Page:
Congratulations to Declan Bourne who was appointed as a referee for the England v Argentina U18 youth squad game at Manchester City Academy Stadium, home to Manchester City Women, Manchester City Development and Manchester City U18.
You can read the full match report on The FA’s website here.
We have asked Declan a few questions on his day in Manchester and his time as a young referee.
When did you decide to become a referee and why?
I cannot remember exactly when I decided to become a referee but can say it was roughly around the age of 12 when I started to pick up a flag whilst my dad was refereeing on Sunday mornings. My greatest inspiration to become a referee was and still is my dad, without him I would not be where I am today. I would not lie, at that young age, the lure of being paid as well made some contribution to the decision.
How did you make your first step as a referee?
I went on to the basic referee course as soon as I could at the age of 14 and this was during the time that the course was run over a series of eight Monday evenings in a classroom environment; the learning environment for today’s new officials is brilliant where officials are now able to learn the job as practical as possible.
How did you feel when you found out about your appointment?
These are the type of appointments that you strive and aim for throughout your refereeing career so just to be recognised to officiate on these appointments is amazing.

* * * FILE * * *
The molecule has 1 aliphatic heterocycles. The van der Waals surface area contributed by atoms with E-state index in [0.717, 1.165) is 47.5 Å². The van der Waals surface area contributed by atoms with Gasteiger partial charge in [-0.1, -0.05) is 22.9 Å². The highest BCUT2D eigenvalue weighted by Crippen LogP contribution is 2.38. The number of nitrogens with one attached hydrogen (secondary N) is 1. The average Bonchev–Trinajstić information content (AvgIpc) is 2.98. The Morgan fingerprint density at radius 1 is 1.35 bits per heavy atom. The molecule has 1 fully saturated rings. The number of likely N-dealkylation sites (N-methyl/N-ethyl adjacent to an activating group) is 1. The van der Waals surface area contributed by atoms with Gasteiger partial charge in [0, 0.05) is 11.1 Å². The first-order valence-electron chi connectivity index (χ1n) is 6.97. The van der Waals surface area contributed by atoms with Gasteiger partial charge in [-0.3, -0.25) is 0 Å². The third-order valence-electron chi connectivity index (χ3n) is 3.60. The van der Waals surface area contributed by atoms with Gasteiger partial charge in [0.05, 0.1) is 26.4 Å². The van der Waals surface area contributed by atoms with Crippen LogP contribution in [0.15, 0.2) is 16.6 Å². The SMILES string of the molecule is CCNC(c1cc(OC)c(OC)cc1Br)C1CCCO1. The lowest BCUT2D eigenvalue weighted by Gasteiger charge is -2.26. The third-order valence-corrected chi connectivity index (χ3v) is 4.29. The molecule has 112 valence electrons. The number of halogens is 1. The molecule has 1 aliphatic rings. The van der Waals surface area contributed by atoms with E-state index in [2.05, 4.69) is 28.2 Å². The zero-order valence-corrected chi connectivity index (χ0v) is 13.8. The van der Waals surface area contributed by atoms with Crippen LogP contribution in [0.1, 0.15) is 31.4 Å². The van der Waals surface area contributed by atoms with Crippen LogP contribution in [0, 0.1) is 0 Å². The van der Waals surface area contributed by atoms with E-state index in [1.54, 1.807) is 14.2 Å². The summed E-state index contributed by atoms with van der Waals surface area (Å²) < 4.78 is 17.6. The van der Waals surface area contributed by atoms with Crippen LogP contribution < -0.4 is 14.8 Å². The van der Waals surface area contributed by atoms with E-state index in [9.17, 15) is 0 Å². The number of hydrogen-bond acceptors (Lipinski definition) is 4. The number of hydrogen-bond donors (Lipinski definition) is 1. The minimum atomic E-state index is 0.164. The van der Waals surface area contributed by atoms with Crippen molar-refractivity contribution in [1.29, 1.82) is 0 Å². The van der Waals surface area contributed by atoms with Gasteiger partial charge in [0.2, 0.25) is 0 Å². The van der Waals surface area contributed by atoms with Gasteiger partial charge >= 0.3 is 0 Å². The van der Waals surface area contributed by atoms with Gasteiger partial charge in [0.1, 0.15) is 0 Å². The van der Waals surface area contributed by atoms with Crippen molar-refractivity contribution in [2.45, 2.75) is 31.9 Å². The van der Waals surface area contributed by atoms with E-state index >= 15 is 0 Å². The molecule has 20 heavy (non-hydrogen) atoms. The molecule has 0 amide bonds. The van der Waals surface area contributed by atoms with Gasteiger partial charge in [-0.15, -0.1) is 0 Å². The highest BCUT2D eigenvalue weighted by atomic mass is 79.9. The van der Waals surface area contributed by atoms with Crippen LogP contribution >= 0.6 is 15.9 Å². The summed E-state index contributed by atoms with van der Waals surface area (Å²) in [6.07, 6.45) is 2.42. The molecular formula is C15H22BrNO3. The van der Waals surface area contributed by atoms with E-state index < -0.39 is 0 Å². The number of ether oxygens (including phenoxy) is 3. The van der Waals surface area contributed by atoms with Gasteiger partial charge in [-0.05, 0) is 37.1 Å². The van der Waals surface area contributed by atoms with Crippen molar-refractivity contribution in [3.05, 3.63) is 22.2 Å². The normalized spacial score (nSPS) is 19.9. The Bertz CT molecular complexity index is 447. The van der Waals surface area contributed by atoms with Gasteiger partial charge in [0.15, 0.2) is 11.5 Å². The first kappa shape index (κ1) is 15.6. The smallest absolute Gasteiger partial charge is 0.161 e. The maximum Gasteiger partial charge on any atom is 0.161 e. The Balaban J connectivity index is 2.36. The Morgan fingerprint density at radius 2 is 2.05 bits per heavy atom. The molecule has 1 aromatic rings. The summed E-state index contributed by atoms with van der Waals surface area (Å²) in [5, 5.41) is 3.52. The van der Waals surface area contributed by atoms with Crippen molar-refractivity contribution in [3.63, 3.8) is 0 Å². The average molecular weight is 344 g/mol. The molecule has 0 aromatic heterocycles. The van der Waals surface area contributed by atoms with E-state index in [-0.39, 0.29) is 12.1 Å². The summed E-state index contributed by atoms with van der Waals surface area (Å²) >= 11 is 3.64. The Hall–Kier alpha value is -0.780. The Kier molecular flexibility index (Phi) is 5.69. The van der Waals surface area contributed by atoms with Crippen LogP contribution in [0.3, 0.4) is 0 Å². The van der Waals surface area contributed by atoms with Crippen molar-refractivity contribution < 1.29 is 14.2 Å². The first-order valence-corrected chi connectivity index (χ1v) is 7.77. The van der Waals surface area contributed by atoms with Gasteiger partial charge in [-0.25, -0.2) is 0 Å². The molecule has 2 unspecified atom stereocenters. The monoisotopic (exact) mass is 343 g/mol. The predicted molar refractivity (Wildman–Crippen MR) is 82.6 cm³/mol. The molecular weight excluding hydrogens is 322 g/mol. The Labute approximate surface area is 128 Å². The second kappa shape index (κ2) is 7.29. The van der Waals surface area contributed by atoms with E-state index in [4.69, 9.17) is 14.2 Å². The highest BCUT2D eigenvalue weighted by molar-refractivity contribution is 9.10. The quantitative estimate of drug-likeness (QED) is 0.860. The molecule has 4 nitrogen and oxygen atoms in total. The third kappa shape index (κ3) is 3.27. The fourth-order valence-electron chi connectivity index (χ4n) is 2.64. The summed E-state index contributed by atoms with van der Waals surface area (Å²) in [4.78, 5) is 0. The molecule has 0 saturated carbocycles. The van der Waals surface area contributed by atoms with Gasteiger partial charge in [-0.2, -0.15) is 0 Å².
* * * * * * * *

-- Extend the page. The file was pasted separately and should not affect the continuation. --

Did you enjoy the day? Was there any particular highlights?
The whole experience from the point of which the appointment was officially released to the end driving home has been a wonderful experience. Probably the most resounding highlight is to stand for the national anthems with the two teams prior to the beginning of the game.
How did it feel to be refereeing at one of Manchester City’s grounds?
To be at any stadium is an absolute achievement and to be able to officiate in front of any audience is a pleasure and positive experience.
Did you face any language barriers you had to overcome? Or any other hurdles?
When you are involved in an international game you have to be acutely aware that although English is the international language that not all persons involved will have either learnt or have a grasp of the language and to be honest my Spanish is relatively poor. Hence I had to rely much upon the use of body language and whistle to communicate what was needed to the players.
Do you have any advice for an aspiring referee?
There are a number of bits of advice that could be passed on to aspiring referee’s aside from never losing the drive to achieve your goal of what you want in football. Succinctly put, whatever you want to achieve in refereeing you will be able to achieve this, make sure you utilise the resources that are available through your colleagues, FA and RA.
Did Declan’s story inspire you to become a referee yourself? Visit our Get into Refereeing page to find out how you can start your career.
If you are under 16 you can still start on the refereeing pathway by taking our Young Referee course.
For any further information on refereeing please contact our Referee Development Officer, Marc Birkett on 01159837415 or firstname.lastname@example.org.